Do-It-Yourself Promos; The Pros And Cons Of Printing Promo Pieces In-House
Promo pieces for selling your photography should be specifically planned for personal correspondence directed at your targeted audience. In-house printed promotional materials have become increasing popular as the technology for the design and printing has increased and the cost of production decreased. This type of promo piece is not for direct (mass or bulk) mailing. The in-house promo is used most often for sending ahead to get an appointment, for prospective clients who query for more information, or for a leave-behind after showing a portfolio. Most clients still prefer print promotions, though many photographers are using CDs in addition to the printed pieces.
Of course, when doing “mass” direct mail, offset printed materials make sense. That approach is much less labor intensive than printing in-house. The advantage of in-house material is the flexibility in design and quick turnover, as well as the ability to “print on demand” when materials are needed. To print your own promo materials, design and quality of production is the key. You don’t have to spend a lot of money for printing in-house promotional pieces, but you do have to plan well.
Recently I talked with some photographers to see how they approach and plan for in-house promos.
Shutterbug: What have been the main issues you have encountered with the design, production, and printing of your own short-run promo pieces in-house?
Ron Gould (www.rongouldstudios.com): Because I work as my own graphic designer I have to be objective enough to choose the best photos to illustrate what I do. I have to design the pieces as best I can, but the production and printing are easier with today’s technology. I do commercial location photography; this includes annual report, industrial, special event, and corporate, so I use two different promo sheets, 81⁄2x11”, composed in Photoshop that I can print out as needed.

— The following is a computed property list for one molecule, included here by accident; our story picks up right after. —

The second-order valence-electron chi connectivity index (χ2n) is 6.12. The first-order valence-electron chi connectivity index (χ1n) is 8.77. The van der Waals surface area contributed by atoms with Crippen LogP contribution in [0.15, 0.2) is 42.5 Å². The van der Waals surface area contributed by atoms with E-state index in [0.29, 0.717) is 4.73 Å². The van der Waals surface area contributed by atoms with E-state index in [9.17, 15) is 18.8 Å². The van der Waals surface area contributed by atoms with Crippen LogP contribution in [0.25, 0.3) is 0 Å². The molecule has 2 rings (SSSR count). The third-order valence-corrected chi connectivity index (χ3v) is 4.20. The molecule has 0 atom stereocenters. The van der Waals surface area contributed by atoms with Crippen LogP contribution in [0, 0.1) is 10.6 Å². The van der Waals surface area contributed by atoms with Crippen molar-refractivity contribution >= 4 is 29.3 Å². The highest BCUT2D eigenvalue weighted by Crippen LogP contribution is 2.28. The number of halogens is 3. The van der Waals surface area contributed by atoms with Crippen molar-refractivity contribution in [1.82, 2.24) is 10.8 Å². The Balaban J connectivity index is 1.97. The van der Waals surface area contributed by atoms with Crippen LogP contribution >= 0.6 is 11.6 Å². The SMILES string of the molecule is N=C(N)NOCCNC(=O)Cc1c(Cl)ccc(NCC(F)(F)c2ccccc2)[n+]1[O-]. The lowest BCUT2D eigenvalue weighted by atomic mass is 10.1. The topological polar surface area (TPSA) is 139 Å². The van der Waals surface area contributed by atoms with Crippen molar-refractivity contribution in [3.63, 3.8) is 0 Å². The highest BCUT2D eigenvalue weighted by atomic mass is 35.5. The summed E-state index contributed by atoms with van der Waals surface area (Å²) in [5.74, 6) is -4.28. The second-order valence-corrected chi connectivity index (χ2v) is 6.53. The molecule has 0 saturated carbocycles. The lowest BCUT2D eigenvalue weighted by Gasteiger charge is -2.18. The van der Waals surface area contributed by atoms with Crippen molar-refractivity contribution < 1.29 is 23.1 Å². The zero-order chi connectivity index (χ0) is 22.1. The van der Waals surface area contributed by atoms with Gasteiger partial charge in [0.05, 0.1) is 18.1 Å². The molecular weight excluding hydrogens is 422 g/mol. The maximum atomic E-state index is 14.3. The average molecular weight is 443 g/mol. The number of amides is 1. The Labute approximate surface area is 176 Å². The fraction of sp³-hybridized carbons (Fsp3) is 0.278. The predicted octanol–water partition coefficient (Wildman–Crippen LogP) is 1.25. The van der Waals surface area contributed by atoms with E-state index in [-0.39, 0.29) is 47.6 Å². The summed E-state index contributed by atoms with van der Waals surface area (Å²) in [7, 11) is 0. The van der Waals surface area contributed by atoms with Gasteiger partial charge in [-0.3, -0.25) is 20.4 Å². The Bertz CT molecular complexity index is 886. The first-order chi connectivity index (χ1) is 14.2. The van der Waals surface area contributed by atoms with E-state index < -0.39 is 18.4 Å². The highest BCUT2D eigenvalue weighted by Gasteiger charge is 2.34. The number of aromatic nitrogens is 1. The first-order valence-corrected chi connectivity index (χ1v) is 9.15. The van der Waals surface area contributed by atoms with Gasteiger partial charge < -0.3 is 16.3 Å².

Rick Souders (www.SoudersStudios.com): Our biggest problem is keeping to a timely schedule so that when we do a series, it is planned, executed, and printed out on a very specific timetable. The obstacle with design is to research and see what people are doing and what art buyers are buying. Photographers too often love their own work but it might not be the best image for a promo. The other issue with production is that it needs to be scheduled into the studio calendar just as if it were a client assignment. Otherwise, it gets bumped and bumped and bumped again.
David Bowman (www.bowmanstudio.com): For my design it took a few years before discovering the best strategy for my work. For print production I started with Epson inkjet prints in envelopes and got my first jobs that way. In the beginning I wanted the type of promos that you read about; the kind of promo that could win an award for creativity. But through experience I’ve learned to appreciate the value of longevity of a campaign over a one-time award winner.
Tony Blei (www.SmartAz-Photo.com): For me, the downside of being a newspaper photojournalist is that I never had to promote myself (unless I was looking for a job at another paper) so I had to learn everything. Before I left the news business, I took a position as a page designer. I don’t care how many times I read Tim Harrower’s book The Newspaper Designer’s Handbook, I realized I was never going to be a great designer. I’m a photographer. I agree that photographers should hire graphic designers to help them but I need to address the money issue. The biggest obstacle I have for the creation of my promos is spending money. Promotions are expensive so since I’m a one-man operation I do it myself but need to always remember to take my time, be a good proofreader and print everything out (don’t just look at it on the screen).
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